The Game Awards generally seemed disinterested in handing out awards. Several categories were lumped into rapid-fire segments where five winners were called out in the span of a minute. The winners of those categories did not come on stage to accept their awards, nor was a second of footage from any game shown. If youâd never heard of Moss: Book 2 heading into the show, you certainly didnât leave knowing anything about it. The final twist of that knife came towards the end, where Keighley rushed through half a dozen of the showâs biggest categories, like Best RPG and Best Independent Game, in an instant and just as quickly tossed to a trailer for Call of Duty: Modern Warfare IIâs new content.
The tension lies in the Game Awardsâ mission to be a show âfor the fans,â something that feels a bit at odds with the idea of an awards ceremony. Sure, itâs not always exciting to watch developers go up on stage to thank their teams and families, but thatâs not the point. Ceremonies like this are supposed to give the people who make art we love a moment to celebrate their wins. Itâs an honor to get to see passionate, sincere moments like that â even when they run too long.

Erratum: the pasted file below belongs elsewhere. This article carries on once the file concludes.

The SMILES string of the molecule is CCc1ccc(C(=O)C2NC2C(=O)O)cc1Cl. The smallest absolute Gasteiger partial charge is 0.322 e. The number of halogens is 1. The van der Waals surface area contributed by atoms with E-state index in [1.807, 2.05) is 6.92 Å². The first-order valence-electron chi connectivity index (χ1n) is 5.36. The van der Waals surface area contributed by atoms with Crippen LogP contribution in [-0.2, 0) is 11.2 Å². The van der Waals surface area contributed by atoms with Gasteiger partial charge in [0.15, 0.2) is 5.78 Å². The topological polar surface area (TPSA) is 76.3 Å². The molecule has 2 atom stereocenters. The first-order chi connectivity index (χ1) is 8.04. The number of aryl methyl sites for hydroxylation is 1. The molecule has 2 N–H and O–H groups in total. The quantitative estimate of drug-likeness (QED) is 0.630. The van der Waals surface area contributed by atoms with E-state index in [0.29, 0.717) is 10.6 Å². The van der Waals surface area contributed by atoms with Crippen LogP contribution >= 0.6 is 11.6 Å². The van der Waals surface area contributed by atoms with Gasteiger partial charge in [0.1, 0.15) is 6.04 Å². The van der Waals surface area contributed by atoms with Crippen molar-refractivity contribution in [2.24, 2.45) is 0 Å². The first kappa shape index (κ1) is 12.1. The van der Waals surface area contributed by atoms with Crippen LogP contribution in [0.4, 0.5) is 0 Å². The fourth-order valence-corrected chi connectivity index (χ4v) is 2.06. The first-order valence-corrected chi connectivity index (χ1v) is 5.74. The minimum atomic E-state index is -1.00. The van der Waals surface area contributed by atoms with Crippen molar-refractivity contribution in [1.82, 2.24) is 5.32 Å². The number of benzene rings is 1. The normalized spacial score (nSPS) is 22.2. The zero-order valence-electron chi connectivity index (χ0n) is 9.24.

Ironically, the showâs lowest moments were debatably the result of the showâs emphasis on fans. The first revolved around this yearâs controversial Players Choice category, which sparked a war between Sonic Frontiers and Genshin Impact fans. Both bases accused one another of trying to manipulate the showâs public poll, creating an ugly online discourse. Keighley acknowledged that during the show, noting that the team had to remove bots from the final results before announcing that Genshin Impact was victorious. The result elicited a wave of boos from the crowd, reducing the entire category to high school pettiness. Then there was the showâs bizarre finale.
The ceremony ended with Elden Ring developer FromSoftware taking the stage to accept Game of the Year. At the tail end, one of the people on stage took the microphone to thank his âreformed Orthodox Rabbi Bill Clinton.â Viewers were understandably puzzled. It turned out that the culprit wasnât a FromSoftware developer but a 15-year-old boy attending the show who simply walked up on stage alongside FromSoftware, evading any security. The whole situation left viewers to debate if it was a funny prank or an antimesenteric dog whistle. Either way, it was an unnerving security risk that came with the showâs return to a public format.
It was an almost poetic ending: The show ended with a fan overshadowing the people who we were supposed to be celebrating.
Though The Game Awards 2022 delivered a better-paced show full of exciting announcements, it’s certainly worth rethinking who the ceremony is actually for heading into its tenth year. Until it does, âBill Clinton kidâ will be as symbolic a moment for the Game Awards as Josef Faresâ show-defining Oscars rant.